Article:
They broke camp and attempted to find a route over to the Emmons/ Winthrop Glacier. Quickly, they recognized how futile this was, even remembering the tragic events of previous weeks. Instead, they decided to take cover and bivouac in a crevasse near the Summit Col. During the storm, they found a suitable slot and fixed an anchor with an ice ax. From there, they rappelled 50 feet into a cold dark hole to wait out the weather.

On a “shelf” in the crevasse, the pair huddled, inside sleeping bags and wrapped in the tent. The average temperature was 20–25 degrees F and there was little food other than gorp remaining. They also lacked fuel to run the stove, and were forced to melt water by collecting spindrift in plastic bottles, wrapping those in the sleeping bag. Roughly twice each day, one of them would ascend the fixed rope to the surface and check weather conditions. Once there, they would also reset the emergency signal marker, which was a red piece of fabric attached to a metal tent pole, stuck in the ice on the large summit plateau.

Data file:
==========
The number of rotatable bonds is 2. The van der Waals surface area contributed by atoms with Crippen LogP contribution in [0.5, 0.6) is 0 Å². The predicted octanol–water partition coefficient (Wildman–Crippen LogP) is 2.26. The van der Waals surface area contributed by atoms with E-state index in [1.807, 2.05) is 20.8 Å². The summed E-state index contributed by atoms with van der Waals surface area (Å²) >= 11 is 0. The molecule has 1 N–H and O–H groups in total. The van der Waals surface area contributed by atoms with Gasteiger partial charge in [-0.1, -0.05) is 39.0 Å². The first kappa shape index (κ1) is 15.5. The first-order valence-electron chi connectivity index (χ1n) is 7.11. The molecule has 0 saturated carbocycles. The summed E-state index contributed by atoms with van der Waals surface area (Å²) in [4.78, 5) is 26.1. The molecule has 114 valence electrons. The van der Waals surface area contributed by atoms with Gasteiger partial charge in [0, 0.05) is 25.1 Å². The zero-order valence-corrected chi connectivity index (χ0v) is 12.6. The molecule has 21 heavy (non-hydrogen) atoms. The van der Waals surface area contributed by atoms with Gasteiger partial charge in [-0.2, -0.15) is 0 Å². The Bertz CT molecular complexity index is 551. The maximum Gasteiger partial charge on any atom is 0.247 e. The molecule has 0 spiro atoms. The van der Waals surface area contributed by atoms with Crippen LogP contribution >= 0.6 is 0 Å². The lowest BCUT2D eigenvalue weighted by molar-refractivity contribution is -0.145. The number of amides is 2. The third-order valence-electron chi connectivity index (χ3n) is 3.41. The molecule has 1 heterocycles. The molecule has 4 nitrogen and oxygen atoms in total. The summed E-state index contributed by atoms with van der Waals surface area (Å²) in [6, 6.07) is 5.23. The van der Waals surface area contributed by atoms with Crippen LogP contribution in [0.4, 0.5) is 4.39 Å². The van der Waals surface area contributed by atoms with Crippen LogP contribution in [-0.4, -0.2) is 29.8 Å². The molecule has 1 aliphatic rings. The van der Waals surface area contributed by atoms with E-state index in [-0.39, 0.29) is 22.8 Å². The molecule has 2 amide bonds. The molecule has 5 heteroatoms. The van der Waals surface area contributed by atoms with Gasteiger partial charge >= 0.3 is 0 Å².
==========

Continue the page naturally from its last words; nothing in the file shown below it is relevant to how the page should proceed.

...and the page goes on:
Melting snow, running out of food, and living in a crevasse was quickly accepted as a losing battle, but the team remained calm and stayed together. They considered descending but the storm was too fierce given their deteriorated condition. The Park Service was aware of the overdue party but could do nothing because the weather was too severe for both flying and upper-mountain climbing. Not until Saturday afternoon June 29 did periods of clear skies make flying possible.